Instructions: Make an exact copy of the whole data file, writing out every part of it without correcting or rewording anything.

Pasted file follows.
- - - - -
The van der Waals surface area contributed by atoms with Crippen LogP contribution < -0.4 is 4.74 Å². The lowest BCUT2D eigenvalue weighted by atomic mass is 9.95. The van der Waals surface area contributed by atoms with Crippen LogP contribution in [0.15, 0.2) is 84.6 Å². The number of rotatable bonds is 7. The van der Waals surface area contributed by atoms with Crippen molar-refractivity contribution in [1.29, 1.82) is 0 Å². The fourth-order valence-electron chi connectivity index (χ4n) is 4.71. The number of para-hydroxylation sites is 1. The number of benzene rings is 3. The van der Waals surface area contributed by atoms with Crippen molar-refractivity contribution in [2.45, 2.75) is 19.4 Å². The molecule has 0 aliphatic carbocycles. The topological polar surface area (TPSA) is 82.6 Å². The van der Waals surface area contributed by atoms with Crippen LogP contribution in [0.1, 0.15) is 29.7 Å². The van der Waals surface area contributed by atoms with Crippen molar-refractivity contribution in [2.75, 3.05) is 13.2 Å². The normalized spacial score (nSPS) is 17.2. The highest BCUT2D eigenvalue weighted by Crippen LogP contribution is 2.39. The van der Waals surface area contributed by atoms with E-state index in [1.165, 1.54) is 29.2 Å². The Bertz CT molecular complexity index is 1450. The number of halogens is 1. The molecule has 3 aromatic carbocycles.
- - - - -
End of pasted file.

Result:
The van der Waals surface area contributed by atoms with Crippen LogP contribution < -0.4 is 4.74 Å². The lowest BCUT2D eigenvalue weighted by atomic mass is 9.95. The van der Waals surface area contributed by atoms with Crippen LogP contribution in [0.15, 0.2) is 84.6 Å². The number of rotatable bonds is 7. The van der Waals surface area contributed by atoms with Crippen molar-refractivity contribution in [1.29, 1.82) is 0 Å². The fourth-order valence-electron chi connectivity index (χ4n) is 4.71. The number of para-hydroxylation sites is 1. The number of benzene rings is 3. The van der Waals surface area contributed by atoms with Crippen molar-refractivity contribution in [2.45, 2.75) is 19.4 Å². The molecule has 0 aliphatic carbocycles. The topological polar surface area (TPSA) is 82.6 Å². The van der Waals surface area contributed by atoms with Crippen LogP contribution in [0.1, 0.15) is 29.7 Å². The van der Waals surface area contributed by atoms with Crippen molar-refractivity contribution in [2.75, 3.05) is 13.2 Å². The normalized spacial score (nSPS) is 17.2. The highest BCUT2D eigenvalue weighted by Crippen LogP contribution is 2.39. The van der Waals surface area contributed by atoms with E-state index in [1.165, 1.54) is 29.2 Å². The Bertz CT molecular complexity index is 1450. The number of halogens is 1. The molecule has 3 aromatic carbocycles.